# Geodesic Distance Between Two Graph-Nodes Measure

(Redirected from Edge Distance Function)

A Geodesic Distance Between Two Graph-Nodes Measure is a length measure [math]f(v_x,v_y)[/math] which is a graph-based distance measure that is based on the count of graph edges along the shortest path between the two graph nodes.

**Context:**- If there is no path between the two Nodes then the distance is infinite.
- It, along with the Node Set, forms a Metric Space iff the Graph is a Connected Graph.

**See:**Length Function, Graph Node Eccentricity, Graph Radius, Graph Diameter, Shortest Path Problem.

## References

### 2020

- (Wikipedia, 2020) ⇒ https://en.wikipedia.org/wiki/Distance_(graph_theory) Retrieved:2020-6-30.
- In the mathematical field of graph theory, the
**distance**between two vertices in a graph is the number of edges in a shortest path (also called a**graph geodesic**) connecting them. This is also known as the**geodesic distance**. Notice that there may be more than one shortest path between two vertices. If there is no path connecting the two vertices, i.e., if they belong to different connected components, then conventionally the distance is defined as infinite. In the case of a directed graph the distance [math] d(u,v) [/math] between two vertices [math] u [/math] and [math] v [/math] is defined as the length of a shortest directed path from [math] u [/math] to [math] v [/math] consisting of arcs, provided at least one such path exists.^{[1]}Notice that, in contrast with the case of undirected graphs, [math] d(u,v) [/math] does not necessarily coincide with [math] d(v,u) [/math] , and it might be the case that one is defined while the other is not.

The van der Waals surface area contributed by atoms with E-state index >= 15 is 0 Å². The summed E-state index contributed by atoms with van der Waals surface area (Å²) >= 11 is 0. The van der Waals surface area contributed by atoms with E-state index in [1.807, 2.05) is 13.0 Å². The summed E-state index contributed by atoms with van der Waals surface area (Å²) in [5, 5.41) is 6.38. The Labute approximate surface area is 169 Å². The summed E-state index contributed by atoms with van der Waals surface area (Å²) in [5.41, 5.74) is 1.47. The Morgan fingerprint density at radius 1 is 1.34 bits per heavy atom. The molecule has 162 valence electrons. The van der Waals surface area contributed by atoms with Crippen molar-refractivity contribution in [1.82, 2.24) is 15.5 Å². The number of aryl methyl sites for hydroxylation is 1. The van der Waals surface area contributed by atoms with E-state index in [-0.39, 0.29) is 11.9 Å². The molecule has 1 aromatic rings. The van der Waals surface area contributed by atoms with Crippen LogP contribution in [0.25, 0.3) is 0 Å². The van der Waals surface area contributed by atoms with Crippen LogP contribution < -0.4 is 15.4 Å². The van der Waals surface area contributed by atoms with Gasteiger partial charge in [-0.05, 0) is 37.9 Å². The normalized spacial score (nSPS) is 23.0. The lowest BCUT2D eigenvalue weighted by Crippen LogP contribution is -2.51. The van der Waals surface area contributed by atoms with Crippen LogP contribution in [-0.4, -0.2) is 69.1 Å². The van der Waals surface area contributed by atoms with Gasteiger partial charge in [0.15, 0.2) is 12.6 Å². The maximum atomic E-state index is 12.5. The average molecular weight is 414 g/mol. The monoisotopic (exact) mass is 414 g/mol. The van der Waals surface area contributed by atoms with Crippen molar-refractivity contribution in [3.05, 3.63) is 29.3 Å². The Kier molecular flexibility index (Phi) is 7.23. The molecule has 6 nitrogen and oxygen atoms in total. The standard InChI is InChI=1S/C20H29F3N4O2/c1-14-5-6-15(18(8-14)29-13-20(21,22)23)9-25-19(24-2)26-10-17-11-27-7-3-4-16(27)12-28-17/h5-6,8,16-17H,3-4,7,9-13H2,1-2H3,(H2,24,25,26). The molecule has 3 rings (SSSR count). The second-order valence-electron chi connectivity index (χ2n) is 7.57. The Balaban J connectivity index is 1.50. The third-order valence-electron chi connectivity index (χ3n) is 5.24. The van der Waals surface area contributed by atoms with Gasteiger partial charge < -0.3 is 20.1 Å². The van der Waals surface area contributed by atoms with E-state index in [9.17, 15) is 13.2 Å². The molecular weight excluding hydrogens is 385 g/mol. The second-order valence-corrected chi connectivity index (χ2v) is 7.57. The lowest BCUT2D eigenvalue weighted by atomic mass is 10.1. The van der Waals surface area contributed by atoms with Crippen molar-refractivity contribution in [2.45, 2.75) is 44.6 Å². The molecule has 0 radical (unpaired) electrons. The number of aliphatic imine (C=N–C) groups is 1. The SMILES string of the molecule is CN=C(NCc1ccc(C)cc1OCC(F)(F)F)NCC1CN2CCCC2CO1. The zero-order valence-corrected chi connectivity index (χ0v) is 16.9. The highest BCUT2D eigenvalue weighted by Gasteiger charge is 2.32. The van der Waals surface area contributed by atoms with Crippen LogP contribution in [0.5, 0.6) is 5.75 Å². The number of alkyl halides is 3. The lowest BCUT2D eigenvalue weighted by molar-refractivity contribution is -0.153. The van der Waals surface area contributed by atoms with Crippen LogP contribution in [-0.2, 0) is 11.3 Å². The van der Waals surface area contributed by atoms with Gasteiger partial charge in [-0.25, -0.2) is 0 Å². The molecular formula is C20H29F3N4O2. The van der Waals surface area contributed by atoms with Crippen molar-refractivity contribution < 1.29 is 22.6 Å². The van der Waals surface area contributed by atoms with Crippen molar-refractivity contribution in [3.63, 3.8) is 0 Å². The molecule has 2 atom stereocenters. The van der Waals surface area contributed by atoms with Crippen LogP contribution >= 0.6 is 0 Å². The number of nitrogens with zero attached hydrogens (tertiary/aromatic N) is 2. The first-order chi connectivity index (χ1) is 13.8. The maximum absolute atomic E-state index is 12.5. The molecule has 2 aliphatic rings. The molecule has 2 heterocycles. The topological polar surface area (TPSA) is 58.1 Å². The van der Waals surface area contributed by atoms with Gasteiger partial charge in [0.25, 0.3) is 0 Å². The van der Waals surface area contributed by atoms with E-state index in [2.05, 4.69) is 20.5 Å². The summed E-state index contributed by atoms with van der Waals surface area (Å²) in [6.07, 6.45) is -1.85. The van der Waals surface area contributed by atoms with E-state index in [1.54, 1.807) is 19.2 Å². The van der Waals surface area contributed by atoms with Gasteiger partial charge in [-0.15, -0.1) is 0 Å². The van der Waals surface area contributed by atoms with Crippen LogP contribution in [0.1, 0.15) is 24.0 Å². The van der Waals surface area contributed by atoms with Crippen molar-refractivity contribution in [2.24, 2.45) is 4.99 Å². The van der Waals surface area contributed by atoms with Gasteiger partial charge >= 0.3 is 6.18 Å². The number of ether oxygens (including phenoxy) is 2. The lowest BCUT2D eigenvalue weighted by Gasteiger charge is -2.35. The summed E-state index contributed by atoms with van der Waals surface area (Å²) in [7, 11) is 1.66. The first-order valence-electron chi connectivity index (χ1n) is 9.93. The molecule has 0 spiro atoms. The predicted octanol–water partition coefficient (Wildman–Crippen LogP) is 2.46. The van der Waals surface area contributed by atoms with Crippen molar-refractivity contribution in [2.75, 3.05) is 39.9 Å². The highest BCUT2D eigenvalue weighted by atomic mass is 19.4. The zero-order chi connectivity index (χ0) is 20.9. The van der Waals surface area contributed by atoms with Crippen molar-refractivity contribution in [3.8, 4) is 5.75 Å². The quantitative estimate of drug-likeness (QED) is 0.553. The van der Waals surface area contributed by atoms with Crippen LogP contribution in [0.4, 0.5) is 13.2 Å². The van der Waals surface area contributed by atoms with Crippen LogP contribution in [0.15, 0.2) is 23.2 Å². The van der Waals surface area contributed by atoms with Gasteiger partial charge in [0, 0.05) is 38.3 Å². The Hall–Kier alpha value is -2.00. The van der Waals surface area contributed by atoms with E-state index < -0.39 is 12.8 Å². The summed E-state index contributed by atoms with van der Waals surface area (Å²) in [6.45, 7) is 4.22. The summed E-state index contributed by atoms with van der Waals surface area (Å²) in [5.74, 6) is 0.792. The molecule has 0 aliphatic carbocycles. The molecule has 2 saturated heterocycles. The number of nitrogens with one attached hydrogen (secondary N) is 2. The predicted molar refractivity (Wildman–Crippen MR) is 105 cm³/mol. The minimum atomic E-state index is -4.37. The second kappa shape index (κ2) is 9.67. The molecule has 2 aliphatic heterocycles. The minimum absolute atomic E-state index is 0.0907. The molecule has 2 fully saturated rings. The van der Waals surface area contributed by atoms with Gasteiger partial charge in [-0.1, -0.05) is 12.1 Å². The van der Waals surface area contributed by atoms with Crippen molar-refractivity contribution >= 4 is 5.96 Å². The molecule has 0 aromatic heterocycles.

- In the mathematical field of graph theory, the

- ↑ F. Harary, Graph Theory, Addison-Wesley, 1969, p.199.